UK urges help for civilians trapped in Misrata, say 300 civilians had been killed and a 1,000 injured in the city since late February. Moscow accuses allies of breaching UN resolution.
Tripoli – United Nations Secretary-General Ban Ki-moon has calledon Monday for an immediate ceasefire in Libya as forces loyal to Muammar Qaddafi continue shelling rebel-held Misrata, the country’s third-largest town, Radio Free Europe informs. Speaking in Budapest, Ban called for an “immediate, effective ceasefire” and said it was “absolutely necessary that Libyan authorities stop fighting and killing people.”
The UK is to fund the evacuation of 5,000 migrants trapped by fighting in western Libya, the UK’s international development secretary has said according to the BBC. Andrew Mitchell said that Britain would charter ships to get people out of the rebel-held town of Misrata, which has seen more than five weeks of fighting. The minister is attending a UN meeting in New York to discuss the humanitarian situation in Libya. Aid workers and Misrata residents have said the situation there is “dire”.
They have reported shortages of food, power, water and medicine, as forces loyal to Libyan leader Col Muammar Gaddafi intensify their shelling of the city. The UN Deputy Secretary General, Baroness Amos, who is visiting Libya, said thousands of people in Misrata were waiting to be evacuated, and thousands more were in desperate need of medical attention, sanitation, clean water and electricity.
Western forces should cease violating the United Nations Security Council resolution on Libya and maintain the embargo on arms supplies to the conflict zone, Russia’s permanent envoy to NATO, Dmitry Rogozin, said on Monday, Ria Novosti informs. Russian Foreign Minister Sergei Lavrov earlier warned that weapons supplies and ground operations in Libya, regardless of reasons or causes, would be a breach of the Security Council’s resolution. The statement comes in the wake of recent rumors that France was pushing EU countries to the ground campaign in Libya by sending an EU humanitarian-military mission to the troubled North African state. However, French Foreign Minister Alain Juppe has ruled out any military role for the EU humanitarian mission.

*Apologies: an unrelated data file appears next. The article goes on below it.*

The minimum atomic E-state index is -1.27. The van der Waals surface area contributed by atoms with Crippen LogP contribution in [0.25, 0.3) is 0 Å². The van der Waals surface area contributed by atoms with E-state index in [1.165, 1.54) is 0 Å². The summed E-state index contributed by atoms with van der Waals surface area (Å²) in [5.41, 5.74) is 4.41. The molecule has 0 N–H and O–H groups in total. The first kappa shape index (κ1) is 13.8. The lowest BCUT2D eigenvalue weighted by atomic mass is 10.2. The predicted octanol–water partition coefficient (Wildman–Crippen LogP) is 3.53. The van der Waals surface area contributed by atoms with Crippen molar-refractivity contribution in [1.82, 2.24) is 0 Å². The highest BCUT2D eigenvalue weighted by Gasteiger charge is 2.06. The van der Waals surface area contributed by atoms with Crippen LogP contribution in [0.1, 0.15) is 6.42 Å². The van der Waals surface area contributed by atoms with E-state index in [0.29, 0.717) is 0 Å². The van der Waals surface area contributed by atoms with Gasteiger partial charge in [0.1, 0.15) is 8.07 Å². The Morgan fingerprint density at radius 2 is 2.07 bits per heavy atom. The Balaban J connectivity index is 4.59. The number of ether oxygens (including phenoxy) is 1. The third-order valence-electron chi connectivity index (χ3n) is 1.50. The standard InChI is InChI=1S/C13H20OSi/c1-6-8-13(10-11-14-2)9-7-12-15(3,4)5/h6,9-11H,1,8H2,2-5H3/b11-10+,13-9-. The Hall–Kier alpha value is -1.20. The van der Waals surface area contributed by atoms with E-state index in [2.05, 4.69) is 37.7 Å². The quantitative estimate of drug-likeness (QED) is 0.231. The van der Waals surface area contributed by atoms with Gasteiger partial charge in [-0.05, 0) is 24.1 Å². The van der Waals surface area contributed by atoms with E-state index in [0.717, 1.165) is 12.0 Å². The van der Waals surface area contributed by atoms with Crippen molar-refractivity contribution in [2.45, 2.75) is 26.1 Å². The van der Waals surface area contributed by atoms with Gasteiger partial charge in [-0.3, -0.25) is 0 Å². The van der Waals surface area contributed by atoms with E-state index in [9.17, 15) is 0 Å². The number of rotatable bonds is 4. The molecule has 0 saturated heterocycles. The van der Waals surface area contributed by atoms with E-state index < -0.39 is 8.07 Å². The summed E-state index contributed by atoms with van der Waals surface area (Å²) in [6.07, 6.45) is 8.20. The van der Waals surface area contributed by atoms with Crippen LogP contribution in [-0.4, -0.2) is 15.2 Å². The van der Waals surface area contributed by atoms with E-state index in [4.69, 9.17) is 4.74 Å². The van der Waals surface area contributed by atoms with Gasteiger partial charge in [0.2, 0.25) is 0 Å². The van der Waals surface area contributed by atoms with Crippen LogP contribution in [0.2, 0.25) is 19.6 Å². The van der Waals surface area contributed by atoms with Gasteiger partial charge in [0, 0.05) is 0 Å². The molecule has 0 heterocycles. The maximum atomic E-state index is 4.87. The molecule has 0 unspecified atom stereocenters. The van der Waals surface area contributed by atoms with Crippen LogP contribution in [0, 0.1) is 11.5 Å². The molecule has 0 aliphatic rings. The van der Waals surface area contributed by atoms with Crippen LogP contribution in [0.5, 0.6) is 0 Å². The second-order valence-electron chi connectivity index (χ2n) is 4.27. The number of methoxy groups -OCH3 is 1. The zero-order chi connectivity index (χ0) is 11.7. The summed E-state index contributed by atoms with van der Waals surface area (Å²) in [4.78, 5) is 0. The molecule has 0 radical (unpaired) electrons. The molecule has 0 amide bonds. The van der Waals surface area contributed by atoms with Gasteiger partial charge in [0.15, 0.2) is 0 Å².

As fighting continued in Ajdabiya and Misrata, a rebel spokesman questioned the commitment of NATO’s mission, CNN reports. Forces loyal to Libyan leader Moammar Gadhafi were bombing Ajdabiya from 40-50 kilometers (25-31 miles) away, Libyan rebel spokesman Shamsiddin Abdulmolah told CNN. The loyalists who were bombing the city “have no problem with the weather conditions there,” referring to unconfirmed reports that NATO airstrikes were halted in the area due to weather conditions. Gadhafi’s forces are using Grad missiles and mortars, “and sometimes we feel that NATO wants to use any excuse out there so they don’t carry out their duties,” he said. Earlier the NATO press office told CNN that it does not discuss ongoing operations and would not confirm or deny any reports. The most official report from NATO states that it conducted 142 sorties on Saturday, of which 42 were strike sorties.
Ahmadinejad: the west is to blame for regional unrest
Iranian President Mahmoud Ahmadinejad blamed the West for unrest bubbling throughout the Middle East and North Africa in a speech Monday on Iran’s National Army Day. “They are trying to foment discord in the region. They are trying to cause destruction and provoke wars between nations and governments in order to sell their weapons,” Ahmadinejad said in a speech translated into English by state-run Press TV.